Pfizer’s weight-loss drug is corresponding to Novo Nordisk’s Ozempic

Weight-loss drugs have become a hot topic as public health officials and pharmaceutical companies seek solutions to the growing global obesity epidemic.

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An oral drug manufactured by Pfizer causes similar weight loss as the competition Novo NordiskOzempic is Ozempic’s blockbuster injection, according to a peer-reviewed Phase 2 clinical trial results published Monday.

The results were presented at a medical conference late last year and did not compare Pfizer’s drug to Ozempic or other weight-loss drugs. JAMA Network is only now releasing a peer-reviewed study.

Pfizer’s study followed 411 adults with type 2 diabetes who took either the company’s pill, danuglipron, twice a day or a placebo.

Body weight was “statistically significantly reduced” after patients took either 120-milligram or 80-milligram versions of danugliprone for 16 weeks, according to the study.

The study found that patients taking a 120-milligram version lost an average of about 10 pounds over that period.

Pfizer’s drug could offer an advantage over frequent injections as an oral treatment option.

The study results also suggest that Danuglipron could be as effective as Ozempic for weight loss, although there are stark differences in dosage.

A phase 3 clinical trial of Ozempic found that adults taking a 1-milligram version of the injection lost an average of about 9.9 pounds over a 30-week period. Patients take this shot once a week.

Ozempic is approved in the US to treat diabetes and is now used off-label for weight loss.

Novo Nordisk’s other drug, Wegovy, is the same drug but is approved for “chronic weight control.”

A Phase 3 clinical trial of Wegovy found that adults who took a 2.4-milligram version of the injection each week lost an average of about 33 pounds over a 68-week period.

Danuglipron, Ozempic and Wegovy belong to a class of drugs called glucagon-like peptide-1 agonists.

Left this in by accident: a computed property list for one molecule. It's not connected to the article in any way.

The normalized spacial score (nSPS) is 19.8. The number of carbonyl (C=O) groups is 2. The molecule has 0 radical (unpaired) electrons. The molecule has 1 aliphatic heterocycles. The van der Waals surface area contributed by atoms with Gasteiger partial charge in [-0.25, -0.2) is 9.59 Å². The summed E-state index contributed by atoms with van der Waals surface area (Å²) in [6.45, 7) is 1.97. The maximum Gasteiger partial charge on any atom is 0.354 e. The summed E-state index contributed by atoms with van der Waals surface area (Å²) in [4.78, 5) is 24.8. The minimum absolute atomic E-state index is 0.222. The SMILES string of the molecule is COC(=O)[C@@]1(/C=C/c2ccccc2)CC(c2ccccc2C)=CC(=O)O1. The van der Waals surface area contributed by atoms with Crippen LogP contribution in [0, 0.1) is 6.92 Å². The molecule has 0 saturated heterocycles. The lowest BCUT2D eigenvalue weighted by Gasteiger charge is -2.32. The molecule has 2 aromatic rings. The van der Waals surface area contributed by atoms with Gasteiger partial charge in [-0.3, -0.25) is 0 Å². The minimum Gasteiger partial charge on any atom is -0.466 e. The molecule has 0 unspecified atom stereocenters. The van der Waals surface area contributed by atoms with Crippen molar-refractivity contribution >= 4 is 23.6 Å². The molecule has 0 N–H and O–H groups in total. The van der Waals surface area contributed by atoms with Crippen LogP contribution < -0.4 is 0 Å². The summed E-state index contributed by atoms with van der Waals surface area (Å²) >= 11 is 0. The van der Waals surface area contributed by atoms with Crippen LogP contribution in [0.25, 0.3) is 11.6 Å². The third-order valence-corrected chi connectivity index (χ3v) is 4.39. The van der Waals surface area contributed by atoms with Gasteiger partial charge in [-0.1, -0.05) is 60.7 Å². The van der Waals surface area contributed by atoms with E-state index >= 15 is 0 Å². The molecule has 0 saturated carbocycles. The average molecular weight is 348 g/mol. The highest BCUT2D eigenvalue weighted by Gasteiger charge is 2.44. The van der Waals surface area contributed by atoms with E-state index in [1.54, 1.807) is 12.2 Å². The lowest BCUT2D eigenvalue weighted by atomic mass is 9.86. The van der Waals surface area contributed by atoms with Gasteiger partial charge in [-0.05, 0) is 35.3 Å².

They mimic a hormone produced in the gut called GLP-1, which signals the brain when a person is full.

The drugs can also help people treat type 2 diabetes because they stimulate the release of insulin from the pancreas, thereby lowering blood sugar levels.

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New York-based Pfizer is the latest pharmaceutical company to enter the blockbuster weight-loss drug market.

Novo Nordisk’s Ozempic and Wegovy have been in the national limelight in recent years as “miracles” for weight loss.

Hollywood stars, social media influencers and billionaire tech mogul Elon Musk have reportedly used the popular injections to shed unwanted weight.

But experts say the drugs could perpetuate a dangerous diet culture that idealizes weight loss and thinness.

Some patients who stop taking the medication also complain of weight gain that is difficult to control.

According to the National Institutes of Health, more than two in five adults suffer from obesity. About one in eleven adults suffers from severe obesity.

Clarification: The title of this article has been updated to remove a reference to evidence showing that Pfizer’s drug may work faster than Ozempic. While weight loss from Pfizer’s drug occurred in about half the time it takes to lose the same amount of weight as Ozempic, Pfizer’s drug dosage was significantly higher than Ozempic’s.

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